Editorial, 4 May 1838

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, May 1838.
Notwithstanding all the efforts of the enemies to the truth, both from without and within, to the contrary, we are enabled to present this Journal, to the patrons, with the prospect of being able to continue it in time to come, without interruption.
Great have been the exertions of the opposers to righteousness, to prevent us from sending abroad the doctrines of the to the world: every effort has been used by the combined influence of all classes of enemies, and of all sects and parties of religion; and of those who are opposed to it, in all its forms to prevent it.
It is indeed somewhat unexpected to us, to be able to commence printing the Journal again so soon; but the general interest felt in it by the Saints in general, soon, in a degree, repaired the loss which was suffered in the burning of the press in ; and another establishment, by the exertions of the Saints in , has been obtained, sufficiently large, to print the Journal; and soon will be greatly enlarged, so as to do all the printing necessary, for the whole church.
We have no doubt, but liberal minded men will continue to aid with their means until the establishment will be sufficiently supplied with means to make the largest of the kind, any where in the region of country where it is located.
In this place, the church is as pleasantly situated as could be expected, taking into consideration their circumstances, as the settlement here is but about eighteen months old, and the first settlers had been driven from their homes, and all their property destroyed, and had to come here without any thing.—But to their honor it may be said, that few people on earth have endured the same degree of persecution, with the same patience.
Nothing discouraged by the great afflictions and tribulations which they have had to endure for Christ’s sake. They united with all their powers, to turn a solitary place into a fruitful field—we do not say a wilderness, for there is not a sufficiency of timber to make it a wilderness—and have exceeded the highest expectations of the most enthusiastic.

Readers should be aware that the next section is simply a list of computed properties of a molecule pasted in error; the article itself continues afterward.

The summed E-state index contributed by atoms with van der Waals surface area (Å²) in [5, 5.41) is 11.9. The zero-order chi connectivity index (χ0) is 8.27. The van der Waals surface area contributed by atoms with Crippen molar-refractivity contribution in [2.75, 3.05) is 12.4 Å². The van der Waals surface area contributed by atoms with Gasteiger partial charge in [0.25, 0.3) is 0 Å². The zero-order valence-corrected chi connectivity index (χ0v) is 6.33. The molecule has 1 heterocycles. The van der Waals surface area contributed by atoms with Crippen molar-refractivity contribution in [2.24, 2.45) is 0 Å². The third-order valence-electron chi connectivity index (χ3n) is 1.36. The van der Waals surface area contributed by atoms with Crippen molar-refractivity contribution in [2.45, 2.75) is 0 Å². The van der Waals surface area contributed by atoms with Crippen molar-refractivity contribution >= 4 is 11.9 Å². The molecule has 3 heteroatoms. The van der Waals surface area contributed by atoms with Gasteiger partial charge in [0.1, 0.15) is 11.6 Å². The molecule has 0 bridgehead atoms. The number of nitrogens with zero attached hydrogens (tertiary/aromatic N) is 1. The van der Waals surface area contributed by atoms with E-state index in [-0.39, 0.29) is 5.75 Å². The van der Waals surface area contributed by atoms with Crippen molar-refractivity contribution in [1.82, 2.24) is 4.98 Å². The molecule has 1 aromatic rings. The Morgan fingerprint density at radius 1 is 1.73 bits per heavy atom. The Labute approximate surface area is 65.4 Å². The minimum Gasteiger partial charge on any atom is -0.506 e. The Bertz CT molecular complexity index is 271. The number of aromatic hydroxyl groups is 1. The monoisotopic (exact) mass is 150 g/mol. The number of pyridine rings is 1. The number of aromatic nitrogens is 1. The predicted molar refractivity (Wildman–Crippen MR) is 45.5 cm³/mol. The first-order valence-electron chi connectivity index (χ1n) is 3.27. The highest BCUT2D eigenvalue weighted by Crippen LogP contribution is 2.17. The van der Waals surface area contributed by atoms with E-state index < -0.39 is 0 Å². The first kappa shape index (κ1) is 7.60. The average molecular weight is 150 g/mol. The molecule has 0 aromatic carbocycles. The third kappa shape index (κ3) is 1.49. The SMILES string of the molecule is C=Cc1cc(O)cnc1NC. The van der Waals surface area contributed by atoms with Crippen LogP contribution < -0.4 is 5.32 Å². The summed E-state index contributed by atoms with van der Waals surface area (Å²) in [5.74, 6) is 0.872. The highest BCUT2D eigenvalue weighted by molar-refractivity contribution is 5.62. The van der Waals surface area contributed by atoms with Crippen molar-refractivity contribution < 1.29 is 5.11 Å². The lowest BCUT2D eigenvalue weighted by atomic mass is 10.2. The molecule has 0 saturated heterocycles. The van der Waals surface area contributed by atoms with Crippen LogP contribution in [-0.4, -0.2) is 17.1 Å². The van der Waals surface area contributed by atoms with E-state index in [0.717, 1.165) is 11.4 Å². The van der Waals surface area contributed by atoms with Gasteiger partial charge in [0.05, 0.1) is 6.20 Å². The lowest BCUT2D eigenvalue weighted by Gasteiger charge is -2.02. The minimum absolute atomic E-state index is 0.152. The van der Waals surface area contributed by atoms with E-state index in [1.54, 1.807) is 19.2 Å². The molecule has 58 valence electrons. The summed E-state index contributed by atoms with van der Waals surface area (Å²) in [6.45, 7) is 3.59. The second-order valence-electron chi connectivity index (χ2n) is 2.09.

Large bodies of land have been, and are now putting under cultivation.
We might venture an assertion on this point, and that, without the fear of contradiction by those who are acquainted with the settlements in this vicinity, and that is, no part of the world can produce a superior to , if an equal. Eighteen months since without scarcely an inhabitant: at this time the city of “,” the county seat, has one hundred and fifty houses, and almost the whole county is taken up, or all that part of it, which can be conveniently settled for want of timber: and large bodies of it are now under cultivation.
An enconium too high, cannot be placed upon the heads of the enterprising and industrious habits of the people of this . They are fast making for themselves, and their posterity after them, as beautiful, interesting, and as profitable homes, as can be in any country.
In a very few years, and it will be said with propriety, “that the solitary place has become glad for them;” and we can say, that the people will be as glad for it.
This town “” is situated in Missouri, in the midst of a prairie of very rich soil. It is an elevated piece of land, and has a commanding view of the surrounding country for many miles, in every direction. On the north, about one mile passes , a heavy stream which has many water privileges on it. On the south, a little more than half a mile, runs Goose Creek, a tributary of . It also is large enough to admit of water-works.